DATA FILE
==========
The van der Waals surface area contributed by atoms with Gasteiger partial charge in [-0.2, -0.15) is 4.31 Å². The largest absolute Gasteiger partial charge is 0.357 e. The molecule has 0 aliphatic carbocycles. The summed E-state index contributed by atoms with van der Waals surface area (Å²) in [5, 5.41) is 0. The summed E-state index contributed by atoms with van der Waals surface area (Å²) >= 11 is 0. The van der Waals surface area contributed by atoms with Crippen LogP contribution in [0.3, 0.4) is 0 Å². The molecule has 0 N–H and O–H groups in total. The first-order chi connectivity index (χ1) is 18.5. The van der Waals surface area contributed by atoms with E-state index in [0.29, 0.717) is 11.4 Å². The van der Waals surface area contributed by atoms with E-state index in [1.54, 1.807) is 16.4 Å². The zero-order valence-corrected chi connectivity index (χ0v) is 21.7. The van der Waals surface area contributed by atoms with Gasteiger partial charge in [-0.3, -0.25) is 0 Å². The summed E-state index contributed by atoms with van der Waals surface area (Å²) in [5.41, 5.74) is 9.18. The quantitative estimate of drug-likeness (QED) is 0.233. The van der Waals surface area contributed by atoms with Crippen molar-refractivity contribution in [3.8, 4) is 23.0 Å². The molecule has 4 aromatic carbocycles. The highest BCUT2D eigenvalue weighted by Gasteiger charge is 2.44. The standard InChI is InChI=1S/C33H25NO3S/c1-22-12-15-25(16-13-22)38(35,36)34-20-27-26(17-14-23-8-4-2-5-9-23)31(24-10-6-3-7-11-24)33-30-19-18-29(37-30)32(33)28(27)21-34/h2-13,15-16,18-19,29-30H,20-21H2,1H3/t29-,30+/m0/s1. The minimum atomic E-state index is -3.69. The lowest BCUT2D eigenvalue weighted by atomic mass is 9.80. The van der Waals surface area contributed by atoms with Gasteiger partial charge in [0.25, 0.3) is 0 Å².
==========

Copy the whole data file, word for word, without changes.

The van der Waals surface area contributed by atoms with Gasteiger partial charge in [-0.2, -0.15) is 4.31 Å². The largest absolute Gasteiger partial charge is 0.357 e. The molecule has 0 aliphatic carbocycles. The summed E-state index contributed by atoms with van der Waals surface area (Å²) in [5, 5.41) is 0. The summed E-state index contributed by atoms with van der Waals surface area (Å²) >= 11 is 0. The van der Waals surface area contributed by atoms with Crippen LogP contribution in [0.3, 0.4) is 0 Å². The molecule has 0 N–H and O–H groups in total. The first-order chi connectivity index (χ1) is 18.5. The van der Waals surface area contributed by atoms with E-state index in [0.29, 0.717) is 11.4 Å². The van der Waals surface area contributed by atoms with E-state index in [1.54, 1.807) is 16.4 Å². The zero-order valence-corrected chi connectivity index (χ0v) is 21.7. The van der Waals surface area contributed by atoms with Gasteiger partial charge in [-0.3, -0.25) is 0 Å². The summed E-state index contributed by atoms with van der Waals surface area (Å²) in [5.41, 5.74) is 9.18. The quantitative estimate of drug-likeness (QED) is 0.233. The van der Waals surface area contributed by atoms with Crippen molar-refractivity contribution in [3.8, 4) is 23.0 Å². The molecule has 4 aromatic carbocycles. The highest BCUT2D eigenvalue weighted by Gasteiger charge is 2.44. The standard InChI is InChI=1S/C33H25NO3S/c1-22-12-15-25(16-13-22)38(35,36)34-20-27-26(17-14-23-8-4-2-5-9-23)31(24-10-6-3-7-11-24)33-30-19-18-29(37-30)32(33)28(27)21-34/h2-13,15-16,18-19,29-30H,20-21H2,1H3/t29-,30+/m0/s1. The minimum atomic E-state index is -3.69. The lowest BCUT2D eigenvalue weighted by atomic mass is 9.80. The van der Waals surface area contributed by atoms with Gasteiger partial charge in [0.25, 0.3) is 0 Å².